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William E. GALEENER, who resides on his farm in Tunnel Hill Township, has an admirably planned and well-stocked nursery at Vienna, and is well patronized by the people of the
village and county. He is a native of Warren County, Ohio, born October 30, 1841, and is of the early pioneer stock of that State. His  father, the late S. B. GALEENER, was also
a native of Ohio, and was there reared to the life of a farmer. In 1857 he came with his family to Illinois, and first engaged in farming in Edgar County, whence he removed to Union
County in 1866.  While there he devoted himself to general farming and to raising small fruit. In 1876 he came to Johnson County to settle, taking up his residence in Tunnel Hill, and
still continued to till the soil; he also made brooms in the winter time when he could do nothing else. He was a hard worker from boyhood, and his industry was well rewarded by the
comforts with which he was enabled to surround his old age. His death occurred in 1887, and the last sad rites for the dead were solemnized in Odd Fellows' Cemetery, Vienna, where
he was laid to rest. His venerable wife survives him, and makes her home with our subject. She is a native of Clermont County, Ohio, and bore the maiden name of Nancy MALSBARY.
She has been the mother of twelve children: Missouri Jane, who died in Warren County, Ohio; William Elwood; Samuel, who died in Ohio in 1849, during the prevalence of the cholera
epidemic; Rachel, who also fell a victim to the cholera in that year at Montgomery, Ohio; Mary Emeline, wife of Elwood FINLEY, a fruit grower at Cobden, Union County; three children,
two being twins, who died in infancy; Herbert Francis, a resident of Tunnel Hill, whose occupation is that of railway bridge carpenter; Percy Hosbrooks, station agent at Harrisburgh; Nancy Alice, wife of Abraham FLICK, a farmer at St. Francisville; and Stephen Clifton, railway agent at Eldorado.

William Elwood GALEENER, of whom this sketch is written, is the second child of the family in order of birth. His early life was passed much as that of other farmers' boys, with plenty
of hard work to strengthen his muscles when he was not improving his mind in the district school, which he attended until he was fifteen years old. He continued to live with his parents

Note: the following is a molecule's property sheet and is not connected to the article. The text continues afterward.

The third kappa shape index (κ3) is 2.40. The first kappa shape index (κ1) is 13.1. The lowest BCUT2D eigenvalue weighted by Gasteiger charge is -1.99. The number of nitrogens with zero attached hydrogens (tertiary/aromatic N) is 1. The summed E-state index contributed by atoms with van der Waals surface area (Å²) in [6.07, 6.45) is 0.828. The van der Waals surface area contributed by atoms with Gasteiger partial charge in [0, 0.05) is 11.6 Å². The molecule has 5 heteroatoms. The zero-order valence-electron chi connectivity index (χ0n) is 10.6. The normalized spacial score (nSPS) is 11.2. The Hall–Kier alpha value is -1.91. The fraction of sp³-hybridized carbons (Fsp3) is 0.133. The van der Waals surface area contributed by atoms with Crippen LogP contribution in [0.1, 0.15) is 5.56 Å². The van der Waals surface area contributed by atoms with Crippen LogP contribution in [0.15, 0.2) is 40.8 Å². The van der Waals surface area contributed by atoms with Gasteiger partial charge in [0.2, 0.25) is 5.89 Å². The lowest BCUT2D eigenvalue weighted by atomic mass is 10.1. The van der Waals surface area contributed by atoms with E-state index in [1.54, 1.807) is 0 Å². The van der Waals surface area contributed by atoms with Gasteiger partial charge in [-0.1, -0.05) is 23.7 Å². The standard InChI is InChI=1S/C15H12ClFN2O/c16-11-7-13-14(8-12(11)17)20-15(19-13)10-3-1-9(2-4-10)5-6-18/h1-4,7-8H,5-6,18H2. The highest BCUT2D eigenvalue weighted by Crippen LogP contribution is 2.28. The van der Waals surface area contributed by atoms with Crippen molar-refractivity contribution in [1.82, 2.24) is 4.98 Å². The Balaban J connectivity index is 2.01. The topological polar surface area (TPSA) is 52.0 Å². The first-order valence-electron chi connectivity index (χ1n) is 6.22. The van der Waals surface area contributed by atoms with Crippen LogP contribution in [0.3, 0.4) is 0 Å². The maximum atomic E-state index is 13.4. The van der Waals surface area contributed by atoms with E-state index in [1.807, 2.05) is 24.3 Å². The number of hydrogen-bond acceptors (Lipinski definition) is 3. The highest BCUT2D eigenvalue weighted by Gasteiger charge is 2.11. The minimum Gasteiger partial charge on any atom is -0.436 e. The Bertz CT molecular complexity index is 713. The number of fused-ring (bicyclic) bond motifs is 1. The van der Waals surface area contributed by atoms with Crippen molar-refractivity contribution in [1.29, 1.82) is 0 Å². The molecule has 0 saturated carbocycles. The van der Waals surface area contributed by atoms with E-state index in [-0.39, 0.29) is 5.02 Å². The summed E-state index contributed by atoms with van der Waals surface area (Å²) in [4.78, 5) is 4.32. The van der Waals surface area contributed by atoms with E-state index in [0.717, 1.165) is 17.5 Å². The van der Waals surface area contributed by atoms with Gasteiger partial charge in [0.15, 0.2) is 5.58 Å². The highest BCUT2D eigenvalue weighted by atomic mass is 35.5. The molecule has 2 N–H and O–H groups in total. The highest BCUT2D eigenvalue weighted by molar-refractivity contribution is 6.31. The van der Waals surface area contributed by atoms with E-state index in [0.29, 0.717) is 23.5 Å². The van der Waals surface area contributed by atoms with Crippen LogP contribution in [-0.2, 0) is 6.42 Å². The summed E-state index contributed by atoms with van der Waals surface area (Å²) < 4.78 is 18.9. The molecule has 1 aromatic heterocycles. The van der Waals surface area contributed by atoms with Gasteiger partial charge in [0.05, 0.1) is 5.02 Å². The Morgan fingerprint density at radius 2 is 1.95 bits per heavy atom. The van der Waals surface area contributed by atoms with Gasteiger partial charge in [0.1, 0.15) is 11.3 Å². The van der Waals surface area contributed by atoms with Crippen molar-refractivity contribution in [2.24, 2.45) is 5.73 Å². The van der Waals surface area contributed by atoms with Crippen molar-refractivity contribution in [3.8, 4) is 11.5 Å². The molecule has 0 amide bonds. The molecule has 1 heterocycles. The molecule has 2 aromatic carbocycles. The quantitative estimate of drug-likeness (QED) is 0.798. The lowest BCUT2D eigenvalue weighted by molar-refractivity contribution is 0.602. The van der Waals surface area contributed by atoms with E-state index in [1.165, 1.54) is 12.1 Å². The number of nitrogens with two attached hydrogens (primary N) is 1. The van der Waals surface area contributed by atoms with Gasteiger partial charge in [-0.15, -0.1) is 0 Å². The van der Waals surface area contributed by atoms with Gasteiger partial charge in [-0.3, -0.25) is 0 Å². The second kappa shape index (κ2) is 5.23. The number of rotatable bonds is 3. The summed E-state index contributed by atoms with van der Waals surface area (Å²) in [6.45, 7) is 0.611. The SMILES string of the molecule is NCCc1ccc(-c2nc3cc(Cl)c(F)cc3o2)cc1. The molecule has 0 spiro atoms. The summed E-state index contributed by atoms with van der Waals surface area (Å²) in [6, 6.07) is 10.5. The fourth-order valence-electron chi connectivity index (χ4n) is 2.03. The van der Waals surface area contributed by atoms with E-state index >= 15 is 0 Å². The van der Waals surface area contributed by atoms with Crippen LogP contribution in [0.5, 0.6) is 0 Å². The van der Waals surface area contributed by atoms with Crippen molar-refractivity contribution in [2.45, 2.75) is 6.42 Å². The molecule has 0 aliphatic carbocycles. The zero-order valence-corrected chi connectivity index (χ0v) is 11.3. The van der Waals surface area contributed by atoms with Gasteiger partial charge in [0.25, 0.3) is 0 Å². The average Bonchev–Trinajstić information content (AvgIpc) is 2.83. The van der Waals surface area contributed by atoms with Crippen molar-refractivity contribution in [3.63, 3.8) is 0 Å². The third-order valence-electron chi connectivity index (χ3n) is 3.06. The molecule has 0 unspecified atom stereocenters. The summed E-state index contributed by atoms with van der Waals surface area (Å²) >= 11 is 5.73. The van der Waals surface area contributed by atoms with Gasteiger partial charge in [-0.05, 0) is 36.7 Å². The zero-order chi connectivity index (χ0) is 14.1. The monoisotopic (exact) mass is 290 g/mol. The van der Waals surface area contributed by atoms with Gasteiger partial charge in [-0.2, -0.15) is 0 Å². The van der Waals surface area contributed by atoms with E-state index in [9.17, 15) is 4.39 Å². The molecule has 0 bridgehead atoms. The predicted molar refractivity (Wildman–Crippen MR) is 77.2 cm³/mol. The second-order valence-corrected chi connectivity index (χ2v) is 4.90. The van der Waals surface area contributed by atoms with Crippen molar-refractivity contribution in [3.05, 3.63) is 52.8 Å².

until he was twenty-four years old, although he had begun to work for himself when he attained his majority. He came to Vienna in November, 1869, with the little money that he had accumulated, which was not, however, enough for his purpose—to start in the nursery business—so that he had to begin life here in debt. But he was not lacking in enterprise, and his
resolution to do his best under all circumstances, together with his capacity for sustained and intelligent labor, was a guarantee of his future success. In 1876 he bought a farm of sixty acres
in Tunnel Hill Township, and removing his nursery to it, he farmed and attended to his nursery, and in the busy years that followed conducted his affairs profitably. He placed his land under
a thorough system of cultivation, planted a large quantity of fruit of different sorts, and made many excellent improvements, including the erection of a neat and comfortably arranged
residence. He still continues to live on his farm, but in 1890 he again established his nursery at Vienna, deeming this village a more desirable field for carrying on his business. He is
thoroughly conversant with everything pertaining to horticulture, particularly to that branch of it to which he is devoted, and has a finely equipped nursery, and is constantly adding to his stock, which is always of the choicest, and is well selected with regard to the requirements of his customers jand adaptation to the soil. He is strictly honest 'in his dealings, never
misrepresenting anything, and those with whom he trades have every confidence in him as a straightforward, trustworthy business man, and in his judgment in everything pertaining to his
line of business.

February 8, 1872, Mr. GALEENER was united in marriage to Miss India, daughter of Capt. William PERKINS, and a native of Johnson County. Seven children were born of their
pleasant married life: Claude, who is a student at a school at Fairfield; Amy, at home; Freddie, who died at the age of two years; John Halbert; George Edwin; William Kenneth and
Mabel. The four last-named are also at home, and all the children are being well educated and trained to useful lives.

We should be doing but scant justice to our subject did we omit to mention his patriotic services as a soldier when our country stood in need of help of the bravest and best of her citizens
to save it from dishonor and disunion. He was but nineteen years of age when he enlisted in the Fifty-fourth Indiana Infantry in June, 1862, for a period of three months. He returned home
at the end of that time with a well-earned record for efficiency and fidelity to duty under the most trying conditions. In 1864,  nothing daunted by his former experiences, he again enlisted, becoming a member of the One Hundred and Thirty-fifth Illinois Infantry, and saw some hard service at the front. While with his regiment at the Red River during his first enlistment, he had
the misfortune to be captured by the enemy, but he was subsequently paroled.

transcribed by Nan Starjak

Source:
The Biographical Review of  Johnson, Massac, Pope and Hardin Counties
Chicago
Biographical Publishing Co., 1893

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